Mother Earth dazzles with gems, minerals, and crystals. ©Kathryn R. Burke
[December 2019 | San Juan Silver Stage | Linda White]
Time and tide. Yesterday and today. The paintings on the wall might still be damp. The stones in the middle of the room might be millions of years old.
Mother Earth on Main Street showcases ancient minerals and fossils, contemporary art, and strings of colorful beads. A casual elegance belies the gravitas of what surrounds the visitor. The sense of awe is natural because the objects are natural and surprisingly familiar, a timeless reminder of survival amid ever-changing elements. Earthquake, wind, fire, and all the thriving and danger that humanity is heir to is etched in the terrible beauty around us.
Opened in November, the store’s eager staff is very knowledgeable and enjoys talking about the crystals, where they’re from, and how they’re formed. More than a new store on Main Street, Mother Earth is an ongoing education for the neophyte, a reminder for the professional, and a wonderful experience for all of us who walk the planet and marvel at the beauty underfoot or up ahead, and continue to wonder.
Wellness abounds in bundles of sage, essential oils, and CBD products. Striking oils, acrylics, and photography enhance the wall space. Children’s fossil excavation kits, coloring books, and small fossils and minerals connect them to their world in the “Kids’ Corner.” Nearby is a geode cracking station where you can discover your own rock and mineral surprise.
Mother Earth also features jewelry derived from natural crystals, mineral beads, opals, topazes, and more. David LeBlanc, the in-house jeweler, offers unique original designs and jewelry repairs. This is especially appropos because—for nearly half a century—jewelry was being made in this building by the DeVinnys, a family enterprise dating to 1926. This was their third and final location. That long tenure is remarkable for any enterprise, geologically commensurate to the millions of years on display now. The handoff complete, the dedication goes on. *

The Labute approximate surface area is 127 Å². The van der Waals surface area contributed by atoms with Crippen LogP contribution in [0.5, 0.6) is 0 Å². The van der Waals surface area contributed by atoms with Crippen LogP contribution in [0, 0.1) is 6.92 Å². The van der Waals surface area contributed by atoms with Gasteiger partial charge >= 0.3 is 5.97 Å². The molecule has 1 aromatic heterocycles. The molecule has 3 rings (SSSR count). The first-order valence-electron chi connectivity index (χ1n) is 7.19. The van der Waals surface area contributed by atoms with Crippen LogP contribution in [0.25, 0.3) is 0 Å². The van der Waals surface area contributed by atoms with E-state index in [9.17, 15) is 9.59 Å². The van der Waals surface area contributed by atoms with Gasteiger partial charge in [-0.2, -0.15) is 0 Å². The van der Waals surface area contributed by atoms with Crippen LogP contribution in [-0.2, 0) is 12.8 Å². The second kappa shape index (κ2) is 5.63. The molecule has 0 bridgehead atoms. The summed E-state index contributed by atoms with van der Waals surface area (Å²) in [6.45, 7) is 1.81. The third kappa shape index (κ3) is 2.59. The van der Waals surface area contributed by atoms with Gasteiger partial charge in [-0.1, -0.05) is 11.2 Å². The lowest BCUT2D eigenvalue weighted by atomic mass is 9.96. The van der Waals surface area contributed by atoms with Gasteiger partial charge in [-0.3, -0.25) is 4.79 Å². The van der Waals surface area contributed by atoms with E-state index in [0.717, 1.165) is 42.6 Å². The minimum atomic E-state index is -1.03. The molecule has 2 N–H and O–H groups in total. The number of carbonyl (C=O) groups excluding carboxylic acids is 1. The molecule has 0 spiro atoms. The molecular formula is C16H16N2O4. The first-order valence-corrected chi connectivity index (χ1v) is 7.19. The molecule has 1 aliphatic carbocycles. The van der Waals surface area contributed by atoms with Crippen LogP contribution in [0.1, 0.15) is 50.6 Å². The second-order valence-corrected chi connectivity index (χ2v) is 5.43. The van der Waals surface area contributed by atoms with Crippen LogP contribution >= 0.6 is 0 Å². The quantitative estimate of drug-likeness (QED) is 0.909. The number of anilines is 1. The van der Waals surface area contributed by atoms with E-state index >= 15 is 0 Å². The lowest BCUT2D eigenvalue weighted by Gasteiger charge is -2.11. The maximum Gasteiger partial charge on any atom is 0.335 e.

By Linda White
DeVinny Jewelers first opened their doors to a world in transition. The year was 1926; Henry Ford had recently announced the 40-hour work week, the first SAT college admissions test was administered, and U.S. Route 66 was created connecting Chicago to Los Angeles, and the DeVinny family purchased the Farrell-Frandsen Jewelry Company (which was established in 1906.) With the arrival of the Denver and Rio Grande track terminal extending just north of the early downtown trade district, businesses relocated to what is now Main Street. Erected around 1889 for $10,000, the building at 321 Main, housed a drugstore and the brand new Western Slope Bank on the ground floor, with the Knights of Pythias lodge upstairs. The building retains the original cast iron front, pressed metal cornice and the spirit of hard work that reflected the ranchers, farmers, and miners who were their many customers. This was also the third and final location of DeVinny’s Jewelers. When the last owner, David DeVinny, took over from his father George after his education and army service, he brought the same dedication to customer service and quality. The DeVinny participation in downtown development, nonprofit and youth program support has left a profound mark on the valley. The unique designs by David’s brother, Mark, are still seen around town. The memories of passing through the front door and pausing under the shine of the hammered ceiling reflecting in the glass-encased jewelry linger on.*